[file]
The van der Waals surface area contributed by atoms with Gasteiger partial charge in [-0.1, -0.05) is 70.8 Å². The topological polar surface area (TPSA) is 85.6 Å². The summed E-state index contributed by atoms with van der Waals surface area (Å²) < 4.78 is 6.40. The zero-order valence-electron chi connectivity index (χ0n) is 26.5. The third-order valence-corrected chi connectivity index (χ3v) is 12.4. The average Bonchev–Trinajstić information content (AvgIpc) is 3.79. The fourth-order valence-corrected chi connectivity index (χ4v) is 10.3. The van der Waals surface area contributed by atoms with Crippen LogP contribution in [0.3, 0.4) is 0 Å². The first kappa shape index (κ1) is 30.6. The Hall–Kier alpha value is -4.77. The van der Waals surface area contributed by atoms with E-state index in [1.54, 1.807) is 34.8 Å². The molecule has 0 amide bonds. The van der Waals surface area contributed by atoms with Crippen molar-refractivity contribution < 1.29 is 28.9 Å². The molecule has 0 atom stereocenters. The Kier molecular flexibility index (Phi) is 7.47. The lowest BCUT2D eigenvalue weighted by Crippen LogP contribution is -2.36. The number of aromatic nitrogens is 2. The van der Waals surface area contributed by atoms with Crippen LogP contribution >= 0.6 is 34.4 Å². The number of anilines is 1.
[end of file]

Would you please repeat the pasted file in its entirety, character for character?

The van der Waals surface area contributed by atoms with Gasteiger partial charge in [-0.1, -0.05) is 70.8 Å². The topological polar surface area (TPSA) is 85.6 Å². The summed E-state index contributed by atoms with van der Waals surface area (Å²) < 4.78 is 6.40. The zero-order valence-electron chi connectivity index (χ0n) is 26.5. The third-order valence-corrected chi connectivity index (χ3v) is 12.4. The average Bonchev–Trinajstić information content (AvgIpc) is 3.79. The fourth-order valence-corrected chi connectivity index (χ4v) is 10.3. The van der Waals surface area contributed by atoms with Crippen LogP contribution in [0.3, 0.4) is 0 Å². The first kappa shape index (κ1) is 30.6. The Hall–Kier alpha value is -4.77. The van der Waals surface area contributed by atoms with E-state index in [1.54, 1.807) is 34.8 Å². The molecule has 0 amide bonds. The van der Waals surface area contributed by atoms with Crippen molar-refractivity contribution < 1.29 is 28.9 Å². The molecule has 0 atom stereocenters. The Kier molecular flexibility index (Phi) is 7.47. The lowest BCUT2D eigenvalue weighted by Crippen LogP contribution is -2.36. The number of aromatic nitrogens is 2. The van der Waals surface area contributed by atoms with Crippen LogP contribution >= 0.6 is 34.4 Å². The number of anilines is 1.